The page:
• They have alternative plans.  They have pre-planned and created alternative scenarios.   Based upon specific changes in the environment, they already know what to do differently – and even better – what to tell the team to do differently.

How do you become good at calling an audible?   Certainly, practice will make you better.  Being knowledgeable and having good alternative plans involves knowing your own business, pre-planning, and knowing when to invoke which alternative plan.

Reading your environment though is a skill you have to develop.  Paying attention to what is happening around you is important.  Listening to tone and words.  Watching non-verbal cues (e.g., body language, eye contact, facial expressions).  Understanding what they all mean.

You can hone this skill by being deliberately attentive.  Try it in the next meeting that you attend.  Read your environment.  When you leave the meeting, take a moment to recap.  Was your read correct?  If not, what did you miss? This is a skill that will serve you well beyond just calling the audible.

As you’ve read through this post, you’ve probably thought of a few times where you’ve had to call an audible.  If you tried to count the number of times you do it, you will probably find that you do it more than you would have thought.

Calling audibles is a natural part of business, especially for leaders.  The goal, however, is to become good at it.

How good are you?  What can you do to become better?

3 Reasons to Embrace Your Scars

I was rummaging through some business photos the other day, when my youngest child said, “Daddy, what’s wrong with your face?”

The photo she was referring to was my “professional head shot” photo for work.

As I looked at the photo, I realized what she was referring to.

When I took the photo, the photographer immediately uploaded it to his computer and started doing his “magic”.  He said, “It’s amazing what the camera can see.”  When I asked him what he meant, he said, “I can see where your skin is damaged.  I can see blemishes you didn’t know you had.”  When I responded with an intrigued (and somewhat concerned) look, he said, “Don’t worry.  I can fix them.”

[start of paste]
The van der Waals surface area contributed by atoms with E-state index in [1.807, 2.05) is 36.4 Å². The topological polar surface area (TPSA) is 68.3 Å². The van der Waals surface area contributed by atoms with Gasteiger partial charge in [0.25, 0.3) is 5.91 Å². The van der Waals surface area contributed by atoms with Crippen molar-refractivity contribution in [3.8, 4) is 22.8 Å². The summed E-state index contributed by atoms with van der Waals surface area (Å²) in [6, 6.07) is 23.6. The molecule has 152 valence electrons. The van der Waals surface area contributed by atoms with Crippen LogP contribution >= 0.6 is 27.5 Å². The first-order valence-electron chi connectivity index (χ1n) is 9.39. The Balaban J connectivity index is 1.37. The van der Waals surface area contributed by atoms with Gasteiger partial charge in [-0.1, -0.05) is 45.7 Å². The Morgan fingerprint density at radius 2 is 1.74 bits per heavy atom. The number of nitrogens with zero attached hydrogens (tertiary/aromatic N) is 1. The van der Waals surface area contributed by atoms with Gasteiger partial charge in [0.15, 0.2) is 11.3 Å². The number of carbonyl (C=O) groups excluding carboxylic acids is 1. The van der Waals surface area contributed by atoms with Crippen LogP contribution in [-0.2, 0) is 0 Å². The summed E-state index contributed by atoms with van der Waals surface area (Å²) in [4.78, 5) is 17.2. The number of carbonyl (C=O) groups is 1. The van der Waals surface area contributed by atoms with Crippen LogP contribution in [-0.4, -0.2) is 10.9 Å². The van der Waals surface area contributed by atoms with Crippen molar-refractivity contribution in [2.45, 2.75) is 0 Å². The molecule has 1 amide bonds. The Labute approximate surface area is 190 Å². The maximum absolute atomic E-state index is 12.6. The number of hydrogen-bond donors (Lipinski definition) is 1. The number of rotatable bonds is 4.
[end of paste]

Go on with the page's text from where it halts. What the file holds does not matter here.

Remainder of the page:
Then I watched him work.  He smoothed some skin out here.  Removed a scar there.  Gave me a little color.  Fixed my collar line.  At the time, I thought, “How cool.  This must be how they do it in the movies and magazines.”

What I didn’t realize at the time was that he wasn’t really capturing me.  He created a version of me that looked, well….”plastic”.   And my little one was sharp enough to pick up on that.

I looked deeper at the photo.  I started to account for the scars that were missing in the photo – and what each one stood for.  One from falling out of a tree.  Two from chicken pox when I was a child.  One from an outpatient surgery.   And others…

Scars mean many things.  They remind us of our adventures, risks, and even some of the dumb things we did.  Sometimes they remind us of success, while other times they remind us of defeat.  Sometimes they are a reminder of a funny story.  And sometimes they tell the tale of a painful and tragic event.

Regardless, they are a part of who we are.  And from the funny to the tragic, they tell the story of where we’ve been.

Personally, I have found that embracing my scars is an important part of my well-being.  I am mentally healthier because I allow them to remind me of:

  • Life lessons.  Most of us can account for every scar on our bodies – we know what happened, how, and when.  We remember the lessons that we learned – and are keen about not repeating our mistakes.
  • Identity.  Not all scars showcase a mistake, sometimes they tell the tale of who we are.   When I was a younger man, I worked for a short time for a farmer.  Before he hired me, he asked me to show him my hands.   When I did so, he nodded in satisfaction and said I could work for him.  Confused, I asked for an explanation.  He said that my hands had nicks and scars and that showed him that I wasn’t afraid to work.  Scars showcase experience and tell a tale.
  • Survival.  Regardless of whether the scar was caused by a major tragedy or a minor folly, they remind us that even in the worst of times – we had the fortitude to survive.   We persevered.  We endured.  And that reminder gives us hope the next time we face a difficult situation.

As I reflect on my own scars, I think not only about the physical scars, but emotional and psychological scars as well.  All of these together represent many lessons of risk and reward; recklessness and consequence; tragedy and triumph.  And it is up to me – it is up to you – to determine how to view our own scars.

We can try to hide and forget our scars and let them bring us down when we catch a glimpse.  OR we can embrace them, remember the lessons, and live stronger and wiser because of them.

Personally, I choose the latter.  These scars are part of who I am.  Their experiences have molded and shaped me into the person I am today.  I am thankful for them.

I have since retired my “professional head shot” photo.  I’ll go back and take another at some point, but this time, I’ll have the photographer leave the scars there – to properly reflect the real me.

How do you view your own scars?